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Re: Nestle's production of whole milk & urban myths.

  • Subject: Re: [cg] Nestle's production of whole milk & urban myths.
  • From: budge@magicaldesk.com
  • Date: Sun, 02 Feb 2003 11:36:26 +0800

Helen -

Again, with deepest respect - you do not know me. You do not know where I live or how old I am or what I do for a living or what I believe about anything. Given that you seem to have misunderstood my post, I'd say that you are drawing conclusions with a severe lack of data.

For the record - I am not the sort of person who takes hearsay as gospel truth, especially when it comes from individuals about whom I know nothing. An assertion of rather radical parameters is highly likely to elicit a request for further data. You made an assertion that all powdered milk in this country is industrial waste, and not actual milk. But, that powdered milk in other countries is, indeed, powdered milk, and NOT industrial waste. Which is not to say that the stuff isn't processed, as clearly it is, but is it industrial waste?

Therefore, I have, with respect, and as politely as I know how, requested that I be allowed to view the data upon which you are making these assertions. What I have been returned is anecdote and hostility, not data, and definitely not proof of your assertions.

I apologize in advance if you view the preceeding as snide. It is not intended to be snide. It is intended to point out that I have, merely, requested that you back your assertion with data so that I may understand the conclusions you've reached.

Pamela Budge

gfcp@mindspring.com wrote on 2/1/2003
The catalogue from PlanetNatural.com has a product that claims to be a
method of detection for lead in paint - it might help detect that toxic
substance in the soil of city gardens. Hope this helps the person who needs
to test soil.
++++++++++++++===as for urban myths and Nestle which is moving to Mexico
after being rebuffed in an attempt to buy Hershey company.

We attempted to purchase whole milk for the Y2K supply we set aside for our
family just in case the computers were not fixed on time. (an alleged urban
myth that was real) I worked for the
Pa. computer people who ran Childline and the Juvenile Facilities statewide
so I knew that the roll over to the new century problems were very real. My
boyfriend is a Nuke inspector and was well aware that the deadline for many
banks might not be met so we prepared to supply our families, grown children
and their children as well as our ex-spouses and their now significant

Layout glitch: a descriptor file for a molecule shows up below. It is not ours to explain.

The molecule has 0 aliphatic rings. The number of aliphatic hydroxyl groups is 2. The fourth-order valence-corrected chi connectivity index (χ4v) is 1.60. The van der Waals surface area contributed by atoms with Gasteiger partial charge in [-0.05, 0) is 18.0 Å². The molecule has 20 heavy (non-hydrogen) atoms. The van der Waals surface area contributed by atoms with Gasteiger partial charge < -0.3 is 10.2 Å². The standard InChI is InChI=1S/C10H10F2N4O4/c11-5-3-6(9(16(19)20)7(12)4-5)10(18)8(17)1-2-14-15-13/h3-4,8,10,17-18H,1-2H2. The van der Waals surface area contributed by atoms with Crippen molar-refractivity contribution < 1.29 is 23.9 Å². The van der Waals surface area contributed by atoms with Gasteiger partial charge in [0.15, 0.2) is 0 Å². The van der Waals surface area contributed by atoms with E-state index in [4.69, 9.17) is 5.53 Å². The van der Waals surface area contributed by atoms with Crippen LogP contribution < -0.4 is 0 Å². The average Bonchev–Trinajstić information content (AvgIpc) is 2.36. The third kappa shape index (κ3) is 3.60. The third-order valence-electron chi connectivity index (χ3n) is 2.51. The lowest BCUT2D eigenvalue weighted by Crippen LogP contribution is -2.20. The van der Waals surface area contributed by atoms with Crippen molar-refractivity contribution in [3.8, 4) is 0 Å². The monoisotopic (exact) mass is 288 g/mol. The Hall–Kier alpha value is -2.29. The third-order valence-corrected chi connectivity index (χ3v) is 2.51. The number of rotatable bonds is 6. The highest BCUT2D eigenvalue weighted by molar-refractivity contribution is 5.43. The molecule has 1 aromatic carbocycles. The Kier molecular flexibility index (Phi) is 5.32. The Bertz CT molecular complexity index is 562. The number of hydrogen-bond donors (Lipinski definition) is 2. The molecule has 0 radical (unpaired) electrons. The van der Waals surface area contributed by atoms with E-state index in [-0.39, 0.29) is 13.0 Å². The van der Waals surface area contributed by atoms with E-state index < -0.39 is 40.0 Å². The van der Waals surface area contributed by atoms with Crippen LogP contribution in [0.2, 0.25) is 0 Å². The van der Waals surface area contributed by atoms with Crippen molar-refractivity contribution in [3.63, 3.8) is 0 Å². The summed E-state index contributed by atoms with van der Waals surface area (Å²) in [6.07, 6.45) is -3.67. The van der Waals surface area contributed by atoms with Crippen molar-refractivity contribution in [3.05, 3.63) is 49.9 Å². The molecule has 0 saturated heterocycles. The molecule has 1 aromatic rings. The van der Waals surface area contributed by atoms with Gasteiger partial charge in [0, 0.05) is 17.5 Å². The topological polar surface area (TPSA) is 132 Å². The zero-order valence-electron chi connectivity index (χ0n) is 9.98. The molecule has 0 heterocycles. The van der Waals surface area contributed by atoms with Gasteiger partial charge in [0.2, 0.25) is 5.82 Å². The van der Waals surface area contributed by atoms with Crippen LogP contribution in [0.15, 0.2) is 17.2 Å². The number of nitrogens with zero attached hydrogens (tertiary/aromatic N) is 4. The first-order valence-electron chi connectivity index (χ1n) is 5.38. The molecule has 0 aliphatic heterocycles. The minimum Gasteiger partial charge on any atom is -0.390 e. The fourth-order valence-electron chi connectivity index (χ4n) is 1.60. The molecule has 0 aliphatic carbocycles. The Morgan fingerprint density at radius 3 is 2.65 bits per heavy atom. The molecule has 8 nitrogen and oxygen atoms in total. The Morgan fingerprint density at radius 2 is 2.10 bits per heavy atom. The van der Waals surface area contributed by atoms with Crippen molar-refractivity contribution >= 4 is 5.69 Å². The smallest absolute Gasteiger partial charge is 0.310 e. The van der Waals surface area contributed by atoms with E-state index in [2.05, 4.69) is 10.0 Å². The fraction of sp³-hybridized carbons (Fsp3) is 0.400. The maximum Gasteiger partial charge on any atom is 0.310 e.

others. We did find that Walnut Acres no longer sold the whole milk and was
not selling much because the farm was being sold. We did the research and
contacted Nestle Company because we found cans sold in a Chinese grocery
with labels in Spanish. The facts are as we were told by the company. I
really don't appreciate the snide remark that I don't know whereof I speak.
In the 1960's I read in a book by a nutritionist who is now deceased that
the non fat powdered milk was the result of efficiently reusing a byproduct
that would
be thrown away in an industrial process much like the fluoride sold to stop
tooth decay. I can't remember the woman's name but my friend has worked,
like me, in a multitude of jobs around the country. He knows really weird
stuff, much like that urban myth, Karen Silkwood.

Some urban myths, like the bombing of the plane off the Japanese coast some
years ago turn out to be true. Stand by for more on the shuttle
explosion... Y2K was not the end of the world but it was a time when the
computers would not work if the patches were not done and lots of small
companies and state governments were not aware of the problem. That was a
so called urban myth that led us to store up food for our grandchildren
which is why I know about the reluctance to sell whole milk in the USA. I
also worked as a clerk typist in the Pa. Dept. of Agriculture so I know that
the Milk Marketing Boards don't like to have whole powdered milk sold
because then people won't have to stock up on liquid whole milk prior to
snow storms. In Fla. the parmalat (milk that has a shelf life of 6 months)
product was sold for years but we never had it in this area. Fla. residents
used it for the hurricane season, it would have been nice in northern New
York, especially Buffalo, but I never met anyone who knew about it...

I am 55 years old and have been around the country and met lots of people in
the military so I think that before you dismiss everything as an Urban Myth
you should get some advanced degrees or just wait and see as I used to teach
my kids... We ate natural and organic foods when Rodale was belittled as a
fool and now even you, Pamela, think that natural is good.

Helen Steely
Harrisburg, Pa.

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